No one was surprised when eventually Ron won the game, and he was the only one who went to bed happy that night. My husband felt his position as “head-of-household” had been usurped. Julie had been deceived by her own spouse. The other children had been once again outdone by their older brother. And thanks to this entire ruckus, the dog and cat now had more trust issues than ever before.

That evening, I fell asleep and dreamed about traipsing cross-county to view exterior illumination like most normal families do.

This year, we’ll need to establish a new holiday ritual—because the most I got out of that Monopoly game was the two bucks it brought during last summer’s garage sale.

Excerpted from the book, Driving on the Wrong Side of the Road, by Diana Estill.

 

Available in paperback and Kindle format

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Award-winning humor book now $2.99 on Kindle

I know how much Kindle owners (I’m one) appreciate a good read at a low price, so I’ve just made both my humor books available on Amazon for the low list price of $2.99.  But it gets better! Amazon is discounting Driving (not sure for how long) to $1.99!

Driving on the Wrong Side of the Road: Humorous Views on Love, Lust, & Lawn Care includes tales of misadventures in travel, home repairs, and everyday life.

 

Deedee Divine’s Totally Skewed Guide to Life offers wacky wisdom and advice to help conquer life’s daily annoyances. Deedee (my alter ego) explains why women won’t read maps, Bubbas build the best burgers, and wise men should never use the B-word, “budget.”  A ForeWord Book of the Year Finalist.

These titles are available in paperback too.

Thank you for checking out my books!

Diana

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What do your dishes say about you?

The Blue Willow Bowl

 

Thanksgiving Central, the “war room,” otherwise known as my kitchen. In the place where it all begins each year, I search for a mixing bowl that hasn’t yet been soiled and sent to the sink.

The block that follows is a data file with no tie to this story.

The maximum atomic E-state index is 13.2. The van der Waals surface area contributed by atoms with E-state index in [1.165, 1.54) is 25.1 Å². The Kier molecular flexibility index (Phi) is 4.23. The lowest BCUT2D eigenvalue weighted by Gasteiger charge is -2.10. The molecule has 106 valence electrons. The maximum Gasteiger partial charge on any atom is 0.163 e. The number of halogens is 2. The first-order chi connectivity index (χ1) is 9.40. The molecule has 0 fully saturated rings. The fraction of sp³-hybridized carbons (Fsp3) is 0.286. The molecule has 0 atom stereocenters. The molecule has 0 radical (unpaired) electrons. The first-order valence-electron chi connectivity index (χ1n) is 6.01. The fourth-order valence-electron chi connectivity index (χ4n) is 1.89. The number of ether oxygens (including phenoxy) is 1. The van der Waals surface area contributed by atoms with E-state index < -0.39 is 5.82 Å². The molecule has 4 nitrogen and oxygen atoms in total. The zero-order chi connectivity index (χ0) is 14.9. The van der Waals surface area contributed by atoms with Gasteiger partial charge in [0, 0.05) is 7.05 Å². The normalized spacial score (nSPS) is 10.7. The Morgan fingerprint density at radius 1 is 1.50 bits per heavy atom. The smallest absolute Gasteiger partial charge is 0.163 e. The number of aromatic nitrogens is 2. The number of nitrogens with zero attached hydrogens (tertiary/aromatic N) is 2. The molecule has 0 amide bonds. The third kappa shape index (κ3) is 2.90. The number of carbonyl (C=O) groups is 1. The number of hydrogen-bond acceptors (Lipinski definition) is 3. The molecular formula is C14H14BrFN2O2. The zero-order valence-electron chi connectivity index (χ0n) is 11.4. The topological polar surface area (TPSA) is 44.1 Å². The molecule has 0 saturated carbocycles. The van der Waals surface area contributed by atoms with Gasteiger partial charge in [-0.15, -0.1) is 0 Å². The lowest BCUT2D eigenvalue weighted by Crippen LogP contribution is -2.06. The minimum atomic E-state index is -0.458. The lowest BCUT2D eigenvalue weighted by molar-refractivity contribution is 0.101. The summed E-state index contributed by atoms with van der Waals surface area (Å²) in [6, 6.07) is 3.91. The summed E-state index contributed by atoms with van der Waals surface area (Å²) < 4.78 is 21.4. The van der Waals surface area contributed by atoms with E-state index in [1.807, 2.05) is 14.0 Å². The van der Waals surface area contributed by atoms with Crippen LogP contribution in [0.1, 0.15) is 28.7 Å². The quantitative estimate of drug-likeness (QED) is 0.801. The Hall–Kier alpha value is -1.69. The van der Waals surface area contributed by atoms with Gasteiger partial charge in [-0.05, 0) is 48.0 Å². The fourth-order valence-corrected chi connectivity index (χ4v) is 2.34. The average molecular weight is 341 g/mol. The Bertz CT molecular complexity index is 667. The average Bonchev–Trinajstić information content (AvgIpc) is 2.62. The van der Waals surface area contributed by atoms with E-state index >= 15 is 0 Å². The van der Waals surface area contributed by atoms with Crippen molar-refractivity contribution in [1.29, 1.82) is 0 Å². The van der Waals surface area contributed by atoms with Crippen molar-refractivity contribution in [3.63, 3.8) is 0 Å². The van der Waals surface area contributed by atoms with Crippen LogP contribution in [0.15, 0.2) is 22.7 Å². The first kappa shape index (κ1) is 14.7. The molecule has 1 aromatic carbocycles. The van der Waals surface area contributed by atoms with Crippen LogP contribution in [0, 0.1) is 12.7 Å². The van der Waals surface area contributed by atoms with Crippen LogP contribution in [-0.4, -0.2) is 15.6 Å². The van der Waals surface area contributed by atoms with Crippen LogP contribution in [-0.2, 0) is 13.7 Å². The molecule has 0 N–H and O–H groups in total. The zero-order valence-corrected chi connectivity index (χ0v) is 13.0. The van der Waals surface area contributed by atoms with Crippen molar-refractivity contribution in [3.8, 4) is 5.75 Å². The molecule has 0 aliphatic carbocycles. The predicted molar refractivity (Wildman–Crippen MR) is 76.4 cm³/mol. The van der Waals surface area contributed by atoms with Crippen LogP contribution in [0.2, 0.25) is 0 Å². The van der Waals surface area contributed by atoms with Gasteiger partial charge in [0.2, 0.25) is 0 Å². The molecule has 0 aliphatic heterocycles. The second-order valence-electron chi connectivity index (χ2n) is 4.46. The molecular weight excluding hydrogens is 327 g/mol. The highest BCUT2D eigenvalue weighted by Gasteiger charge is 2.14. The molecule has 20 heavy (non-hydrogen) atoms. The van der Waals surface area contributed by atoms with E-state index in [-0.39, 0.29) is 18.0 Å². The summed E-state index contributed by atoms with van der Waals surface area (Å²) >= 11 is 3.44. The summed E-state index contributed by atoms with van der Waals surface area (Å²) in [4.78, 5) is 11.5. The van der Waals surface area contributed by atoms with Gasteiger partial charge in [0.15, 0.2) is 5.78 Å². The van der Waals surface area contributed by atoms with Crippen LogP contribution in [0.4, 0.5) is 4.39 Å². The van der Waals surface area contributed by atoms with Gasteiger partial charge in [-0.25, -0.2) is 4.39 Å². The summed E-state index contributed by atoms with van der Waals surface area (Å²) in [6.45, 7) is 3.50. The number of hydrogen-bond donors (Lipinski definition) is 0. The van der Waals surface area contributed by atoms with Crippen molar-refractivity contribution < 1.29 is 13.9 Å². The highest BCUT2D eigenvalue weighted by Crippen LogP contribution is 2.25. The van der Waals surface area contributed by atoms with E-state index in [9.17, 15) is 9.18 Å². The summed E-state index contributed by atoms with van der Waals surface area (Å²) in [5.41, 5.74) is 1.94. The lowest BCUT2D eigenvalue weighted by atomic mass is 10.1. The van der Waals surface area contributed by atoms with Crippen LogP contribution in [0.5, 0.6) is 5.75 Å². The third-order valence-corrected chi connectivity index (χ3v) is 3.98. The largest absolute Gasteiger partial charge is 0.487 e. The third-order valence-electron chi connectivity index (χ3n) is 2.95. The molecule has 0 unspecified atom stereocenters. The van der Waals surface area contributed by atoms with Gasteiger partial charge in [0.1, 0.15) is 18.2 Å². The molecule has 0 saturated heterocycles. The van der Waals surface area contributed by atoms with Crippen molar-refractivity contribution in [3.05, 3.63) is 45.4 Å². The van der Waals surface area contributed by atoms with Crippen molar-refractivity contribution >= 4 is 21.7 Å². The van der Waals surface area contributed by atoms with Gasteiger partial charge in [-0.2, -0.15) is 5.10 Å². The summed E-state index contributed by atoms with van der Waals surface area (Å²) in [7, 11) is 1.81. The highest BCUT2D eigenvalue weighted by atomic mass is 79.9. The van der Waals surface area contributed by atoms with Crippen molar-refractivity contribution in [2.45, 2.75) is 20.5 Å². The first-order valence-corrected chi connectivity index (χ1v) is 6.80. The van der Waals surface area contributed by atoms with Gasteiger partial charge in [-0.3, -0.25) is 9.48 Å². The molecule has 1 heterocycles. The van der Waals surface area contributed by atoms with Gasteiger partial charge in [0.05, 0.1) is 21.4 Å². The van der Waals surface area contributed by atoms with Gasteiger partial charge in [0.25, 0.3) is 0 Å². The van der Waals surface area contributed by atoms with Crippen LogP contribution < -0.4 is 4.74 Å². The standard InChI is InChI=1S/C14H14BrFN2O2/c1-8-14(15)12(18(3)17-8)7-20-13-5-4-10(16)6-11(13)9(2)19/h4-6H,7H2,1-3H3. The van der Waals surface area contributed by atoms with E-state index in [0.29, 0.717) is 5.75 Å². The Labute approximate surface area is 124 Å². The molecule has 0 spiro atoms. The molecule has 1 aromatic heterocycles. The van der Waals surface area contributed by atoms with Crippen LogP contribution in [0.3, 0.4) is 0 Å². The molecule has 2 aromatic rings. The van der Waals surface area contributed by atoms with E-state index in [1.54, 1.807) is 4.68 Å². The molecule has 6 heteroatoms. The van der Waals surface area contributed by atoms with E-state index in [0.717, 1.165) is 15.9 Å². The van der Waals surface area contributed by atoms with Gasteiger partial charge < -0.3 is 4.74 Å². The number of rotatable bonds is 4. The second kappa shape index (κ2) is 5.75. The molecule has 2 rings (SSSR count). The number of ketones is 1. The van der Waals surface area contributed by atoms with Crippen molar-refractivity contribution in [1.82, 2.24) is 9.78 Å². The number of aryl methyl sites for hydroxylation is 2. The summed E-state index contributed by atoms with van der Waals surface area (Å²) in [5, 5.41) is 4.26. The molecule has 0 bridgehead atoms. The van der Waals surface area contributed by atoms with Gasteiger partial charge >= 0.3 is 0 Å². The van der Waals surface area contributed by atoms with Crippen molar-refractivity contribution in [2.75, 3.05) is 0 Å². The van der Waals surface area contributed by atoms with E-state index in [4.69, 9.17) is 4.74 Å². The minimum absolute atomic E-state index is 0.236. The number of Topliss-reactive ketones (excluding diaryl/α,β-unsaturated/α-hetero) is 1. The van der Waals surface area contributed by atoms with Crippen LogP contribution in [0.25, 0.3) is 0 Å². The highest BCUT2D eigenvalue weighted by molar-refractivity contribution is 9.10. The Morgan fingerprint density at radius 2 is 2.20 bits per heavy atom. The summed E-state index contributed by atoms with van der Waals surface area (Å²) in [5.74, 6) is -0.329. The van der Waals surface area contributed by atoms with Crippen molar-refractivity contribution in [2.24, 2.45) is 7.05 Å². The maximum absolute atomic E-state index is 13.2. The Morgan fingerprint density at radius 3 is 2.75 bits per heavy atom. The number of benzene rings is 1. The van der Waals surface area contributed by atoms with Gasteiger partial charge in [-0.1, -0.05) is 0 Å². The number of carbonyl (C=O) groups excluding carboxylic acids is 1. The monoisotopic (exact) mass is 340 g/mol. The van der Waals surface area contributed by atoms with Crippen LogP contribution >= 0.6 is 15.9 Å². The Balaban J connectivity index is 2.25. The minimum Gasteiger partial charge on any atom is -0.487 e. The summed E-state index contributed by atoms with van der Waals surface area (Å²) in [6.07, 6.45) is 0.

Nothing.

Oh, wait. Here’s that Blue Willow bowl I never use, the one Grandma gave me . . . when was it? Seems like it was right after I married. I recall her voice when she asked, “Don’t you need a good mixing bowl?”  

I lift the bowl and examine it. How many foods have been made and served inside this cobalt blue and white heirloom? Probably thousands.

My fingers trace the rim. Still chipped in two places—just like the day she gave it to me. Otherwise, I see no cracks. Not any unplanned ones, at least. There’s a crackle glaze that’s rather pronounced around the love birds painted near the bottom. Hmm. Love birds. I hadn’t ever before noticed these.

Now, where is my banana nut bread recipe? Well, it’s not really mine. Actually, I got that from Grandma too—indirectly. For Christmas, one year not long before she died, she gave me a cookbook published by her church. Grandma’s contribution to the book had been her banana bread recipe. She was already up in years when she’d provided those instructions. So she accidentally left out the flour from the list of ingredients. I’ve penciled in the correction. 

I stir together the flour, sugar, eggs, and lard. Yes, lard. That’s how she made it. It’s one day a year. I’m probably not going to kill anyone with cholesterol. I mean, it wouldn’t be her recipe if I substituted canola oil.

Mindlessly, I stare at the blue and white china.

I miss her.

It hits me. I am here, stirring the banana bread that I will serve my family tomorrow, and I am mixing the same batter in the same dish that my grandmother used to blend her baked goods decades before this.

So who cares if the bowl is chipped?

Some day, I will look at one of my daughters and ask, “Don’t you need a good mixing bowl?” When I do, I hope she appreciates the significance.

I pour the batter into a loaf pan and turn on the tap to rinse the bowl.

Water pours. The blue willows weep. And tears flow.

Everybody needs a good mixing bowl.

 

http://www.TotallySkewed.com

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Totally Skewed: Thoughts on Regifting

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I’m fairly certain that regifting originated from the need to dispose of a fruitcake. From there it branched out and became an ideal solution for eliminating all kinds of unwanted presents. Subsequently, entire industries have suffered.